The Pause that Depresses - Sell Equities/Buy Bonds
Rarely does the market ring a bell to signal a selling opportunity, but it did yesterday. Fed Chair Jerome Powell announced the Fed would stop its interest rate hikes and consider slowing its balance sheet reductions.Equity investors, trained over the past 10 years to buy on Fed easing, gorged on any and all equities, sending the S&P 500 Index up 1.58 percent. They won’t taste as good coming back up.Bond investors, a less flamboyant type with a sensitive ear for risk, quietly gathered their things and left the party, which they know is over. They bought bonds across the curve and sent the yield on the 2-year Treasury note down 2.51 percent.The rally in stocks yesterday was a head fake that should be sold.
Long Series of Rate Hikes + Pause = Recession and Market Decline
For the past 20 years, every time the Fed has paused after a long period of rate hikes, the economy has stalled into a recession and the market has fallen.
Chart 1: Fed Funds Rate versus S&P 500 Index
[caption id="attachment_1702" align="alignnone" width="736"]
Source: Bloomberg[/caption]In the chart above, the white line is the Fed Funds rate and the green line is the log of the S&P 500 Index price. When rates (the white line) go flat after rising for a few years, the S&P 500 (the green line) goes down.I predict the yield curve will steepen, but not from long-term rates going higher, short-term rates will fall. Which is why the two-year U.S. Treasury is so appealing.
Chart 2: Log of 2-Year U.S. Treasury Yields and Relative Strength
[caption id="attachment_1703" align="alignnone" width="736"]
Source: Bloomberg[/caption]In the bottom pane of the chart above, you will see that over the past 30 years, the relative strength of the 2-Year Treasury yield has never been as overbought (above the red line) for as long a period as the past two years. This is now reversing.Very simply, investors should sell equities and buy the two-year U.S. Treasury.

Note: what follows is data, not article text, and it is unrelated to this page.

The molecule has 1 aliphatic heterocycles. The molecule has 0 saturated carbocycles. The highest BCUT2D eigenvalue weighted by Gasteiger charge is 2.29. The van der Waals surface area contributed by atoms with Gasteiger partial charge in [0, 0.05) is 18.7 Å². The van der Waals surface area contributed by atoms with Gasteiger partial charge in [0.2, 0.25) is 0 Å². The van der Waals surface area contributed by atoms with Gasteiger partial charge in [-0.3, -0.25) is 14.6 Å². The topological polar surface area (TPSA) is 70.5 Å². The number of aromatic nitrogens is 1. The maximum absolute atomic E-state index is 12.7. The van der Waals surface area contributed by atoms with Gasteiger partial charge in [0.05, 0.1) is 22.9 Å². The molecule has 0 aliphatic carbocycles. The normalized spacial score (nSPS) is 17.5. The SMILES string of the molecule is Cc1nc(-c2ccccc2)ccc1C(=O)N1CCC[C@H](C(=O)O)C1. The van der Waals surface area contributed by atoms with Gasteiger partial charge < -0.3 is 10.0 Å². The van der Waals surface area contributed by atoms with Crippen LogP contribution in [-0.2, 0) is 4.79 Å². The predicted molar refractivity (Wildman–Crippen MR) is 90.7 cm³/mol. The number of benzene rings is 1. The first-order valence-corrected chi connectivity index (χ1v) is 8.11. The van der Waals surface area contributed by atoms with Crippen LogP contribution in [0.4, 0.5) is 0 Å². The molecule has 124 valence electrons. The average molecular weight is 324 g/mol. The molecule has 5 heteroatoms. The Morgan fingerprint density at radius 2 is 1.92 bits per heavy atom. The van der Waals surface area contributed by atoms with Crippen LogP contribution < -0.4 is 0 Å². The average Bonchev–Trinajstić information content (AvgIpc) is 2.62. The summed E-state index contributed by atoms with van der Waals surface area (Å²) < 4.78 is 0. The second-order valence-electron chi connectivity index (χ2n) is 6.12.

Stock Market Vigilantes?
The narrative has become that there are now "stock market vigilantes" that will sell the market if the Fed doesn't do their bidding. This trope is a tale told by an exhausted stock market, full of hope and yearning, signifying nothing. The Fed is looking at the economy, not the stock market, no matter what fanciful stories the market tells itself.Jerome Powell spoke yesterday about economic "crosswinds". Crosswinds is Fedspeak for headwinds and soon the economy will be in irons.Why am I certain? Simple:
- Every economic indicator I know is pointing down;
- Both economic growth and inflation are declining. If you listen to Ray Dalio (probably the best asset allocator ever) these are the key tells of how the markets will perform. When both growth and inflation decline, stocks decline and bonds rally;
- Every major economy in the world is slowing;
- Every heavily cyclical industry is down sharply, including chemicals, housing, and autos, and;
- We are coming out of a record nine straight quarters of earnings growth. This is a post-war record. (I'm referring, of course, to the War of the Roses.) The comparables for the next four quarters will be absolutely brutal as corporate America has to overcome the sugar high of the tax breaks.
All this equates to a high probability of declines for risk assets.NOTE: this is not individual investment advice. You should consult with your advisor as to your individual facts and circumstances and make decisions accordingly.__________
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